...boxes and put him on, and I'm sitting there and I'm good soldier and I'm signing the six books that he had, and I finally said After a while, you know my aunt. You know, I signed one for her and one for my brother in law, and I said to the assistant manager, I said, You know, I was supposed to speak tonight what happened, and he kind of did. Particular author came into the store and had seen of the book, the dump and the signs for this presentation had a hissy fit and he said, You know, take it all down. This is my home store. Get rid of it. The manager did, which was, You know, I can't think of many store managers I know today who would have done it. So anyway, I signed the six and after, like, a half hour, I said, Well, I guess I could go. So yeah, so Ruthie drove me to be, but he was a Marriott and I just got I went to the bar and they were closing down and I said, I need a drink on I had seen sex in the city, which was really popular. I want a cosmopolitan on, he said. And I told him my story. He gave me, like, a 16 hour a Styrofoam cup with a straw, and I went out. I'm drinking my my drink, and I went out to the pool and I got halfway across the pool and I started going under. I knew I was that Cosmo started hitting because it was on a empty stomach. Eso I came back, it really pulled me in, and I think I emptied the contents of my stomach For most of the night, I thought I was going to die. And all I know is I never believed that was my big night. My first big night. And it was just the most horrible that someone would do that to anyone else that would just take their moment away. So I That's one for the books. Yeah, Let's say his name. Him. How about you, Christie? Um, minus similar. So when my first book had come out, you know, I was very careful. Like I knew. Obviously, I've never run a bug. No, I've never heard of me. I mean, I wasn't gonna have big events. So Onley booked events in places where I had friends that would, like rally their friends or family or people I could stay with, because, I mean, I think I had, like, I mean, it was the tiniest book tour budget ever and which I was thrilled to have any book tour budget. So I'm not complaining, but but I thought, you know, but a store about an hour from where I live asked me to do an event, and I was like, Sure, Absolutely. And it was a Barnes and Noble and, um, I picture and I have done some other Barnes and Noble events, and they would sort of set a table up in the front of the store. And I would, you know, I would say hello to people when they walked in, and I'd usually sell a few books and signed some stock. And that was great. Like, it was a great day for me at that time. So I'm going to this town and I don't know anyone there, so I don't have anyone to invite. I have no friends, but I'm just assuming I'm gonna go sit at the table. So I get to the store and I go up to the counter and I say, I'm Christi. What's in Harvey? I'm here for a book signing, and they're like, Oh, good, you're going to be speaking back here, and it s so it's one of exploring the nobles that has one of those huge event areas, and I go back there, there's one woman sitting in a chair and they're like, 60 chairs set up, and I'm like, Oh, my God, I don't know anyone. No one's gonna sit and they start wheeling these boxes of books out. Oh, my God. The worst thing that ever happened to me. But it was fine. I got through it. And, you know, we all have to do it. But there are moments of glory and there too. So they balance, right? Yeah, but there's all we all have. That story...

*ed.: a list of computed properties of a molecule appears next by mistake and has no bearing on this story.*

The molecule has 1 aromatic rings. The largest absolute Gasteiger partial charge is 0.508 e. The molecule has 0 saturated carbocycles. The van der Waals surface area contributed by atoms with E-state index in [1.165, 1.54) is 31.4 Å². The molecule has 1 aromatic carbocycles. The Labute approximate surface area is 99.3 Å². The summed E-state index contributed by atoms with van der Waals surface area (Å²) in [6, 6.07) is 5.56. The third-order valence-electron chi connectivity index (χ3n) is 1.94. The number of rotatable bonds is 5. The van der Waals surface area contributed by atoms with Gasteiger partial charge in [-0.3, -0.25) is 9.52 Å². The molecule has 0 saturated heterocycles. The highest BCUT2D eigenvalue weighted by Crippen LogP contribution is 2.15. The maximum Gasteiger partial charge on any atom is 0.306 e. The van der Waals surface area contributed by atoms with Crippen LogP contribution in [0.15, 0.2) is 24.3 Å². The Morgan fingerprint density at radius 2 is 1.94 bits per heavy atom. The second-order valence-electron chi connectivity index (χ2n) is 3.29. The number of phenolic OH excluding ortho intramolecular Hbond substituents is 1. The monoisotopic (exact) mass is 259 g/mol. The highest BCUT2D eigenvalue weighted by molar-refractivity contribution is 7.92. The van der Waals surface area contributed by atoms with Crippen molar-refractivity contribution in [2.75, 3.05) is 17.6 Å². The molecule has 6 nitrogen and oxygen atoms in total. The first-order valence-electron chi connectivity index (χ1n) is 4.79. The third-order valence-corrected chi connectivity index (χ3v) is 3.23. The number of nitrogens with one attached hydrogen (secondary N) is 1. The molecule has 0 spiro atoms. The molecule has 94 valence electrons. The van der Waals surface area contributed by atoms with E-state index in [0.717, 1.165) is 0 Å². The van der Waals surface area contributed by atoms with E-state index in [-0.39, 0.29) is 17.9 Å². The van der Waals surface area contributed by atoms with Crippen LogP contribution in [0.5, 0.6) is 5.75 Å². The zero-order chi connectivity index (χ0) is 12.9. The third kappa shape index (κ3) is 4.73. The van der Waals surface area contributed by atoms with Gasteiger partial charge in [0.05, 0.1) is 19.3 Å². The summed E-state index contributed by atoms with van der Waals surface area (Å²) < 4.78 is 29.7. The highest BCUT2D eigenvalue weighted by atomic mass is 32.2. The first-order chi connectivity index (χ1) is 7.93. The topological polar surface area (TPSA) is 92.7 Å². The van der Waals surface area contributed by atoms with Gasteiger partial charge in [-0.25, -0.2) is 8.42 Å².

...when we went into one person and what I always do is go sit down and just skip Just talk to the person E people. Yeah, I would have done that knowing what I know now. But, you know, at the time, I think there ended up being like three people there. And if that happened to me today, I would just sit with those three people and we chit chat, and it would be fine. But then I didn't know what to do. So I felt like I had to stand up there and, like, speak behind the rodeo E. It was bad. Okay, Christine Harmel, you haven't least one. I know you dio So for one of my early books, um, back in the mid two thousands, um, I was all you know, like I am now wheeling and dealing in China, you know, figure out how to do this. And And I had gotten a liquor sponsor for my book tour, meaning that they would, you know, they were going to provide the liquor, and we're going to do, like, a special I drink. And, um, they came to me the liquor sponsor and said, You know what? We love this. We want to throw you a party at the W Hotel in New York. I think it was the one in Union Square. I can't remember anymore. Um, but so I was so excited. I brought this to my publisher. We had the whole thing. I flew up there with my friends and my sister and my aunt, like just a bunch of people. Um, you know, we're gonna have this big launch party at the W. We were walking in, and I get a call on my cell phone. Um, and it's the liquor sponsor saying, unfortunately, they're withdrawing their support. Um, it was it was maybe an hour and a half before they were no longer gonna pick up the bar bill. So they had already paid, like, whatever. Like room reservation feed, like, you know, book this event space of the W um but so this was one of my early books. I did not My my early books. There's I mean, I could not have supported myself writing the book. My book contracts, my advances were 15,000, like 15 15,000. And that, plus my magazine job like that was I didn't have any money, you know what I mean? It wasn't like I could just be like, Oh, yes, Well, the bar bill for everybody know. So after saying to the publisher like, Look, I'm having a party at the W. And they were like, Yea, I have to go toe should be like, Would you mind picking up the bar? Bill E. You win? It was horrible. We only the only the only choice of beverage was the cheapest thing on their event that you wish was like some cheap white wine. You could have white wine or you could have water, and I spent the entire party like just trying not to cry. Thio. Okay. Do you all out there see what we go through like you win way? Really care if you right way Just that one star review to put us back in our place. We're already have already been put already here. Their place? Yeah. Way, way have been humiliated over and over again. I can't tell you how many times I sat in a group like back in borders. When you have you talked in the food section and you'll be up there with your mic and you'd be like, Hi, everybody People like like maybe you just want to start reading, Feeling nothing more than feeling okay. Mary Kay. Oh, God. So many an early book tour. Um, I was doing something with my son before I went on the road, and I got to think I was in Washington, D c. And I had pinkeye. Yeah, my I was, like, oozing and red and school. And I had to wear dark glasses. No one would get near me. Then there was a time I was at a Christmas festival in this little small town, and I was the luncheon speaker. And during lunch I started my stomach started rumbling and I started feeling really hot. I got a stomach bug. The thank God. I don't know how I got...